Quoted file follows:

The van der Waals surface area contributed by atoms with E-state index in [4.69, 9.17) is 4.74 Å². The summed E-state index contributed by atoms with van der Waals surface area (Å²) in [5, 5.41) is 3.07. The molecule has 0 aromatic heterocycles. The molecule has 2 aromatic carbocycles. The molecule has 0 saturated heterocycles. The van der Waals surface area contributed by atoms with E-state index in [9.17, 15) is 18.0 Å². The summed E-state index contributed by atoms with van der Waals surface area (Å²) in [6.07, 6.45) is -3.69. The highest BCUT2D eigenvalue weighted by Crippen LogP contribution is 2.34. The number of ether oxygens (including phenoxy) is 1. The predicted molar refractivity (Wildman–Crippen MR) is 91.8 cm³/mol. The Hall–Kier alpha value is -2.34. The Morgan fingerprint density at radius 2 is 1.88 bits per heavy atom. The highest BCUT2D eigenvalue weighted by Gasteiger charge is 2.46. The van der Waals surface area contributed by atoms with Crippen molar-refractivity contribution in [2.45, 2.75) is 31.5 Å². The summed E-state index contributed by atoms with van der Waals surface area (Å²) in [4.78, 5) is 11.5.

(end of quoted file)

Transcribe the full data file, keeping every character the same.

The van der Waals surface area contributed by atoms with E-state index in [4.69, 9.17) is 4.74 Å². The summed E-state index contributed by atoms with van der Waals surface area (Å²) in [5, 5.41) is 3.07. The molecule has 0 aromatic heterocycles. The molecule has 2 aromatic carbocycles. The molecule has 0 saturated heterocycles. The van der Waals surface area contributed by atoms with E-state index in [9.17, 15) is 18.0 Å². The summed E-state index contributed by atoms with van der Waals surface area (Å²) in [6.07, 6.45) is -3.69. The highest BCUT2D eigenvalue weighted by Crippen LogP contribution is 2.34. The number of ether oxygens (including phenoxy) is 1. The predicted molar refractivity (Wildman–Crippen MR) is 91.8 cm³/mol. The Hall–Kier alpha value is -2.34. The Morgan fingerprint density at radius 2 is 1.88 bits per heavy atom. The highest BCUT2D eigenvalue weighted by Gasteiger charge is 2.46. The van der Waals surface area contributed by atoms with Crippen molar-refractivity contribution in [2.45, 2.75) is 31.5 Å². The summed E-state index contributed by atoms with van der Waals surface area (Å²) in [4.78, 5) is 11.5.